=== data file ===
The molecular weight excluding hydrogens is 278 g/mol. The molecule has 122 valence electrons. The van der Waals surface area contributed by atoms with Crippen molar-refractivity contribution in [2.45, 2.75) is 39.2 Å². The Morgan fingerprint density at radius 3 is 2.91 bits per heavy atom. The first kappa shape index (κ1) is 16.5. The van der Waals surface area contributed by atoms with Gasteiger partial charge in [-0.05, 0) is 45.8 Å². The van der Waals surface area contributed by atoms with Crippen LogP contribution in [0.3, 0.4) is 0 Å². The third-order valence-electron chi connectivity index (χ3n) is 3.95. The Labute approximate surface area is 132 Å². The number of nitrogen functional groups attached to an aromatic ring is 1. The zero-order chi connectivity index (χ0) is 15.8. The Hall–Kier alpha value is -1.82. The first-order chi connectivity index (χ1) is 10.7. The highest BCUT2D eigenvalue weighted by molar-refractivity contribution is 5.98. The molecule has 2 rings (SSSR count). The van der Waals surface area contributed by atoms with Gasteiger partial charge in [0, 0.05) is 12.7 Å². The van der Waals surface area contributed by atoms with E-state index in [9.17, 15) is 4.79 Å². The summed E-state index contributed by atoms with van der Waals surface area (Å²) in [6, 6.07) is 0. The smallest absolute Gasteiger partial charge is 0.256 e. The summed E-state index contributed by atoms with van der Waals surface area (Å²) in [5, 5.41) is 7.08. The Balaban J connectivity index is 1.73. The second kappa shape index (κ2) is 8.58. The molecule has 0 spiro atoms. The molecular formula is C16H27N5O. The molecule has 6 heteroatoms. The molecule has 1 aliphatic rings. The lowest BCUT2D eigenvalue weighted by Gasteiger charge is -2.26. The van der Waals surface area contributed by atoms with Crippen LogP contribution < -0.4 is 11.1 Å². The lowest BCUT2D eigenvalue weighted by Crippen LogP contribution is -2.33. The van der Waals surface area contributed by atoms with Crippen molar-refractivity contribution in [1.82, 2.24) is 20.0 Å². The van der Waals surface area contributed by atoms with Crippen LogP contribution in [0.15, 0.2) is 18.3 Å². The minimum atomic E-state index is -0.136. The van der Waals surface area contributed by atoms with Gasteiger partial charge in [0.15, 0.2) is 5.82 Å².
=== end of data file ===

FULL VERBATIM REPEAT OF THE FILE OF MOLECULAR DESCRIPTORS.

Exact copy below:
The molecular weight excluding hydrogens is 278 g/mol. The molecule has 122 valence electrons. The van der Waals surface area contributed by atoms with Crippen molar-refractivity contribution in [2.45, 2.75) is 39.2 Å². The Morgan fingerprint density at radius 3 is 2.91 bits per heavy atom. The first kappa shape index (κ1) is 16.5. The van der Waals surface area contributed by atoms with Gasteiger partial charge in [-0.05, 0) is 45.8 Å². The van der Waals surface area contributed by atoms with Crippen LogP contribution in [0.3, 0.4) is 0 Å². The third-order valence-electron chi connectivity index (χ3n) is 3.95. The Labute approximate surface area is 132 Å². The number of nitrogen functional groups attached to an aromatic ring is 1. The zero-order chi connectivity index (χ0) is 15.8. The Hall–Kier alpha value is -1.82. The first-order chi connectivity index (χ1) is 10.7. The highest BCUT2D eigenvalue weighted by molar-refractivity contribution is 5.98. The molecule has 2 rings (SSSR count). The van der Waals surface area contributed by atoms with Gasteiger partial charge in [0, 0.05) is 12.7 Å². The van der Waals surface area contributed by atoms with E-state index in [9.17, 15) is 4.79 Å². The summed E-state index contributed by atoms with van der Waals surface area (Å²) in [6, 6.07) is 0. The smallest absolute Gasteiger partial charge is 0.256 e. The summed E-state index contributed by atoms with van der Waals surface area (Å²) in [5, 5.41) is 7.08. The Balaban J connectivity index is 1.73. The second kappa shape index (κ2) is 8.58. The molecule has 0 spiro atoms. The molecular formula is C16H27N5O. The molecule has 6 heteroatoms. The molecule has 1 aliphatic rings. The lowest BCUT2D eigenvalue weighted by Gasteiger charge is -2.26. The van der Waals surface area contributed by atoms with Crippen LogP contribution < -0.4 is 11.1 Å². The lowest BCUT2D eigenvalue weighted by Crippen LogP contribution is -2.33. The van der Waals surface area contributed by atoms with Crippen molar-refractivity contribution in [1.82, 2.24) is 20.0 Å². The van der Waals surface area contributed by atoms with Crippen LogP contribution in [0.15, 0.2) is 18.3 Å². The minimum atomic E-state index is -0.136. The van der Waals surface area contributed by atoms with Gasteiger partial charge in [0.15, 0.2) is 5.82 Å².